Thursday, October 24, 2013


I have this insatiable desire to see the end of something before it has even begun. At the beginning of a crisis I crane my neck to see over or around or strain my eyes to see through. I need to see the end. I need to see that there is an end, I suppose. 

I guess it gives me a sense of control, this knowledge of what I'm up against, like I can lick it if I just know the breadth of what it is. Researching every possible solution and scenario makes me feel prepared, knowledgeable, empowered.

What a crock.

The real power, the real peace, for that's really what I'm looking for in my thirst for understanding, comes only with surrender. Lying awake at night reviewing every possible outcome only serves to fuel anxiety. Almighty Google, with its pictures and links and definitions and rabbit trails only muddies the waters further. 

Clarity, peace, and rest come with surrender. 

I am not in control. There is a peace that goes beyond any understanding I could every hope to have when I simply share my worries with the One who is. 

So, goodnight, Google and Facebook and Blogger.

Hello, Jesus...

Tuesday, October 15, 2013

The Peanut Butter Swim

Sitting next to my husband, I squirmed in my seat as he told us that trust is one of the most important aspects of relationship. "When trust is low, everything in the relationship is harder. It's like swimming through peanut butter," he said. 

It was Saturday night church and, due to some snot-nosed kids, Shawn and I were treating it like date night while our oldest stayed home with the sickies. 

Shawn was squirming, too. We weren't uncomfortable with the trust level in our relationship. It has always been good and high. But, we both recognized that we have failed our kids in this area. We have said we'd do things that we've not done and trust is low.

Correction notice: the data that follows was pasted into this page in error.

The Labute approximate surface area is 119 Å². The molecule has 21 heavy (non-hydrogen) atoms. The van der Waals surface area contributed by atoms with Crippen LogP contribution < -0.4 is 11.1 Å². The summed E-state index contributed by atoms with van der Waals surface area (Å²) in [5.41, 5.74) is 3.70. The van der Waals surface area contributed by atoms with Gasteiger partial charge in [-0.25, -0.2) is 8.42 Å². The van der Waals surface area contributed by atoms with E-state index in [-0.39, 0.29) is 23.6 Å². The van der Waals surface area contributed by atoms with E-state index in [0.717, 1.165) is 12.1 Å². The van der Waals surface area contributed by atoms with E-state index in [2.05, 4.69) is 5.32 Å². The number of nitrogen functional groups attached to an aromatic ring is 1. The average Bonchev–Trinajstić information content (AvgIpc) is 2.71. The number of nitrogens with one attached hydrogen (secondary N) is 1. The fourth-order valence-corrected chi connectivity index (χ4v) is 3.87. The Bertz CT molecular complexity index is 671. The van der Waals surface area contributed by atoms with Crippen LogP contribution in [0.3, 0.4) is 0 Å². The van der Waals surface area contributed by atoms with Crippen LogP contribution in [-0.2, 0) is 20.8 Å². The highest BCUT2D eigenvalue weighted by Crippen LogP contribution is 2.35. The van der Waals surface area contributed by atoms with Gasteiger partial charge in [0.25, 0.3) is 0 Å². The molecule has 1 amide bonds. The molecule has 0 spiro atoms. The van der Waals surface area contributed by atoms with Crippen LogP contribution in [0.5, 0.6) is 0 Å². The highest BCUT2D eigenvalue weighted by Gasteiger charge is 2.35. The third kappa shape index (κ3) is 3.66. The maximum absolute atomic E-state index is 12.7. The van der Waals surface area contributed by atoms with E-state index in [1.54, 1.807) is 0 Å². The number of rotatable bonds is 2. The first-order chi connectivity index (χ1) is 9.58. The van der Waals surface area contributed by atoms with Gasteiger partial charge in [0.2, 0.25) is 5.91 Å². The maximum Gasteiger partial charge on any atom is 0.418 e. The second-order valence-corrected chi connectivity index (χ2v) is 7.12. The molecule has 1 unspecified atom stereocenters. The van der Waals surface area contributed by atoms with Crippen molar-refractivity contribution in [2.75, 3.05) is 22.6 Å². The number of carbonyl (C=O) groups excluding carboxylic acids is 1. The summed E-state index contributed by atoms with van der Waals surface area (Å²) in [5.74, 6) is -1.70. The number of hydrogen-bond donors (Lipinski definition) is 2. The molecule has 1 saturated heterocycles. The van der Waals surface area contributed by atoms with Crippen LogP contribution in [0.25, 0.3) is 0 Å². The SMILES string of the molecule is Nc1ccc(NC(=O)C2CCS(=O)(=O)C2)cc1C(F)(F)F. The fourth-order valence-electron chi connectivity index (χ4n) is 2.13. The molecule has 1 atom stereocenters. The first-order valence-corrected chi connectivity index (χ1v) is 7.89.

We are swimming through peanut butter and it is all our fault.

Sometimes, it is simply because we hate to disappoint, so we say, "Yes," underestimating the time constraints we're already under. "Sure, Zak, we'll make muffins, tomorrow." But tomorrow brings an unexpected doctor's appointment and another child throwing up and all the laundry that goes with that. Our intentions are good, but good intentions with zero follow-through don't hold water with a disappointed six-year-old. 

I wish I could stop there. I wish that it all boiled down to over-commitment. And, with Shawn, that is the biggest issue. But with me, it mostly comes down to selfishness. I tell a kid I'll do something with or for them and then I get a better offer. I get involved in phone conversation or want to finish this chapter or veg out on Facebook. Whatever I want to do too often comes first. 

I'm pretty good with the big things. If I promise a zoo trip or the park, we'll go. But if I say I'll wade through a kid's recent one hundred drawings of jellyfish to choose my favorite, odds are good, something more pressing will come along. And it's sucking the life out of our family.

So now we're working hard to empty the pool of peanut butter and build trust. We're trying to say what we mean and mean what we say. It's tough, but that boils down to saying no upfront a lot more and dealing with the resultant disappointment (and often attitude), initially, instead of getting their hopes up and leading them on. It also means that I have to disentangle myself from whatever interests me, and take a teen to Target or put down the computer and read the promised book, instead. 

We didn't get into this mess overnight and it will take a long time to rebuild the trust levels in this family, but after just a few weeks, we are already seeing progress. I'm noticing less checking and re-checking from one of the younger ones who used to repeatedly ask, "Are we still going to ________?" And, when something was needed to be rescheduled last week, there was so much less drama associated with it, as well. 

Slowly, the peanut butter is thinning. And that is grace.

Tuesday, October 8, 2013

My Husband, My Hero